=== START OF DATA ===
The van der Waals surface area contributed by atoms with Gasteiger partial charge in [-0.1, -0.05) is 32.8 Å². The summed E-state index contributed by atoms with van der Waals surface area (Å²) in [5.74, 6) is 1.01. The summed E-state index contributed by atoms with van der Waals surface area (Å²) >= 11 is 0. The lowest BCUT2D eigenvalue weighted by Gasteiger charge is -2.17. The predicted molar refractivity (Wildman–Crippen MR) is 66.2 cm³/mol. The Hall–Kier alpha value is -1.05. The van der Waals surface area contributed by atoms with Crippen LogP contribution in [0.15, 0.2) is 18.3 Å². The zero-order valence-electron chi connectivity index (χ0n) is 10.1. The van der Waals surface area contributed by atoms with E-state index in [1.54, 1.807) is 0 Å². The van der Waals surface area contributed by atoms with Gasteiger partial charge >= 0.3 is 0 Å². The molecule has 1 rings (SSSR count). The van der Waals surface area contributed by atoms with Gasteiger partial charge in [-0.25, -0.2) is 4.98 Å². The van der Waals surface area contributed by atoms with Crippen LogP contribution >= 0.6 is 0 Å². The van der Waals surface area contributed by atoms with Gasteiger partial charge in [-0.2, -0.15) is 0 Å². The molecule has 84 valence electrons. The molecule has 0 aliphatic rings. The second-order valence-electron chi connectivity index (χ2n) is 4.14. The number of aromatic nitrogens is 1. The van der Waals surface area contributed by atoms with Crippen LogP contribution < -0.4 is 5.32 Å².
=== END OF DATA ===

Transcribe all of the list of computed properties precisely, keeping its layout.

The van der Waals surface area contributed by atoms with Gasteiger partial charge in [-0.1, -0.05) is 32.8 Å². The summed E-state index contributed by atoms with van der Waals surface area (Å²) in [5.74, 6) is 1.01. The summed E-state index contributed by atoms with van der Waals surface area (Å²) >= 11 is 0. The lowest BCUT2D eigenvalue weighted by Gasteiger charge is -2.17. The predicted molar refractivity (Wildman–Crippen MR) is 66.2 cm³/mol. The Hall–Kier alpha value is -1.05. The van der Waals surface area contributed by atoms with Crippen LogP contribution in [0.15, 0.2) is 18.3 Å². The zero-order valence-electron chi connectivity index (χ0n) is 10.1. The van der Waals surface area contributed by atoms with E-state index in [1.54, 1.807) is 0 Å². The van der Waals surface area contributed by atoms with Gasteiger partial charge >= 0.3 is 0 Å². The molecule has 1 rings (SSSR count). The van der Waals surface area contributed by atoms with Gasteiger partial charge in [-0.25, -0.2) is 4.98 Å². The van der Waals surface area contributed by atoms with Crippen LogP contribution >= 0.6 is 0 Å². The van der Waals surface area contributed by atoms with Gasteiger partial charge in [-0.2, -0.15) is 0 Å². The molecule has 84 valence electrons. The molecule has 0 aliphatic rings. The second-order valence-electron chi connectivity index (χ2n) is 4.14. The number of aromatic nitrogens is 1. The van der Waals surface area contributed by atoms with Crippen LogP contribution < -0.4 is 5.32 Å².